May 27, 2024
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Mock Kishka can be eaten as a side dish or inside of a cholent. Years ago, kishka was made with intestines and other such things. Here are some variations on an old theme. In general, I make about 4–5 loaves, wrap in parchment paper, freeze, and then just pop into my cholent. This way I only have to deal with the mess one time and I have my stock of kishka ready for when I need it.

Kishka 1

1 carrot grated

1 onion grated

¾ cup oil

1 tsp salt

1 tsp paprika

1½ cups flour

Process all in a food processor. I like to roll up in parchment paper, freeze, and then add to my cholent right before candle lighting.

Kiskha 2

2 tsp paprika

1 Tbls sugar

¼ tsp pepper

½ cup oil

½ cup boiling water

1½ cups flour

Mix all in the order given. Form into small balls and drop onto the top of a boiling cholent. Let cook with cholent.

Cholent Kugel/Challah Kugel

3 chopped onions

3 Tbls oil

2 slices of challah soaked in 1 cup water

2 eggs

1¼ cups flour

1 Tbls of baking powder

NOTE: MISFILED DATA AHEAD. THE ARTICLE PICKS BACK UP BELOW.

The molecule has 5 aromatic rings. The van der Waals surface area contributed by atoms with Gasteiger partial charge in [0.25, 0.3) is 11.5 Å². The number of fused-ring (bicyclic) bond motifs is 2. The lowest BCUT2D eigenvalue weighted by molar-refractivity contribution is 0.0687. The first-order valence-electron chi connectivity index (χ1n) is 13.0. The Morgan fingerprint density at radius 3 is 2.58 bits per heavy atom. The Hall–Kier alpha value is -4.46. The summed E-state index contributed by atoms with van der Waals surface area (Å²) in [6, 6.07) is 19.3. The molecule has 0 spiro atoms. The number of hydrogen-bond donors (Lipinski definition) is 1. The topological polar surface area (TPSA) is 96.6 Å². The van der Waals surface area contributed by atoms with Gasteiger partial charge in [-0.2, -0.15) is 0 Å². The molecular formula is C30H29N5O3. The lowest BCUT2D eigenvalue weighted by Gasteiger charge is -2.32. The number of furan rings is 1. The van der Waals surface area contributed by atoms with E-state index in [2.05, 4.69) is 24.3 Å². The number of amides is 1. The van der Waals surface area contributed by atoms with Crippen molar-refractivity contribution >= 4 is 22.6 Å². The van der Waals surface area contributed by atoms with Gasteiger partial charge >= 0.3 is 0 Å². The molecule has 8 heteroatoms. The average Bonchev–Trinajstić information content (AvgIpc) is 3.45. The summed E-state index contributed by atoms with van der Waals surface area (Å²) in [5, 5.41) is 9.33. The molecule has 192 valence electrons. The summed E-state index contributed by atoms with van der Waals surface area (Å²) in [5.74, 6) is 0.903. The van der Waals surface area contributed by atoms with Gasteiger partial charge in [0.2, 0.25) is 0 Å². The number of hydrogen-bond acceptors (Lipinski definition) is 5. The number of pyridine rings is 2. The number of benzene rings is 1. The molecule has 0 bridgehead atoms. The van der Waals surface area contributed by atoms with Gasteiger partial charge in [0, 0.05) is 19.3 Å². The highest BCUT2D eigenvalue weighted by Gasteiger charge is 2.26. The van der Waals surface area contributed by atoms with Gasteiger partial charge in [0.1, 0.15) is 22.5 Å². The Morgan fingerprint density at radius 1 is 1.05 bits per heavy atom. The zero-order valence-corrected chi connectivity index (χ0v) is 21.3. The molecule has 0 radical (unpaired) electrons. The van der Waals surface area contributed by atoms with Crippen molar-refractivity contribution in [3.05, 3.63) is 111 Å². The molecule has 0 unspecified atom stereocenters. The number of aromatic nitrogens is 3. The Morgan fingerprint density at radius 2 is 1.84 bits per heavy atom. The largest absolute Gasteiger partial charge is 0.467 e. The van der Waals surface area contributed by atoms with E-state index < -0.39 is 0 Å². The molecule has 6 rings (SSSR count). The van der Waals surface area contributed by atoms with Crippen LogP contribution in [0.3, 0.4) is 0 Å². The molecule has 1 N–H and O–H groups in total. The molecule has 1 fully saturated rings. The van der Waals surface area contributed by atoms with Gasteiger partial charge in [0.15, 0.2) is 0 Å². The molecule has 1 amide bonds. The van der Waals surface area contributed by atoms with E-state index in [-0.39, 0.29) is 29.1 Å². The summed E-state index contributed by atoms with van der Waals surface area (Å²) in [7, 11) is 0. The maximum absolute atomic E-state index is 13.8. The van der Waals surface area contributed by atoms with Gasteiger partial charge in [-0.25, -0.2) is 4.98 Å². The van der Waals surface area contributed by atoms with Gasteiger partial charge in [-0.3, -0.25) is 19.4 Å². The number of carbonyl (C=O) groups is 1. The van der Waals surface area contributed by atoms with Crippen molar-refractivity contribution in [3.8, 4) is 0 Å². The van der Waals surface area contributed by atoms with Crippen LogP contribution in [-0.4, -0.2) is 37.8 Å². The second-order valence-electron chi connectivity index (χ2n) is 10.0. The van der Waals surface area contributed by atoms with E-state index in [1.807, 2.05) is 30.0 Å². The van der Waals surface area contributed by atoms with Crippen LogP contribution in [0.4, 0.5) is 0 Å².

In a pot, brown the three onions in three tablespoons of oil. Add the two soaked pieces of challah, 2 eggs, 1¼ cups flour and baking powder, salt, pepper, and chicken soup mix to taste. Knead the dough, which has become soft and flexible and add a bit of water if needed. Put in a cooking bag or parchment paper in a salami shape and add to the cholent.

Pierce some holes in the bag (if using) and cook overnight.

Kishka 3

1 box of Tam Tam crackers

2 grated carrots

6 celery stalks

1 large onion

1 stick margarine (you can try oil; I have not done this as of yet, but should!!!)

1 egg

Salt, pepper, garlic powder

Grind all in food processor. Mix well in a bowl. Shape into a loaf or two. Roll in foil or parchment paper. If using foil, spray it with Pam. Refrigerate overnight. Open top of foil. Bake 45 minutes at 375°. You can try this in cholent; I have used this as a side dish only.

Gail Hochman has been a Bergen County resident for over 30 years and has been blessed with many grandchildren.

By Gail Hochman

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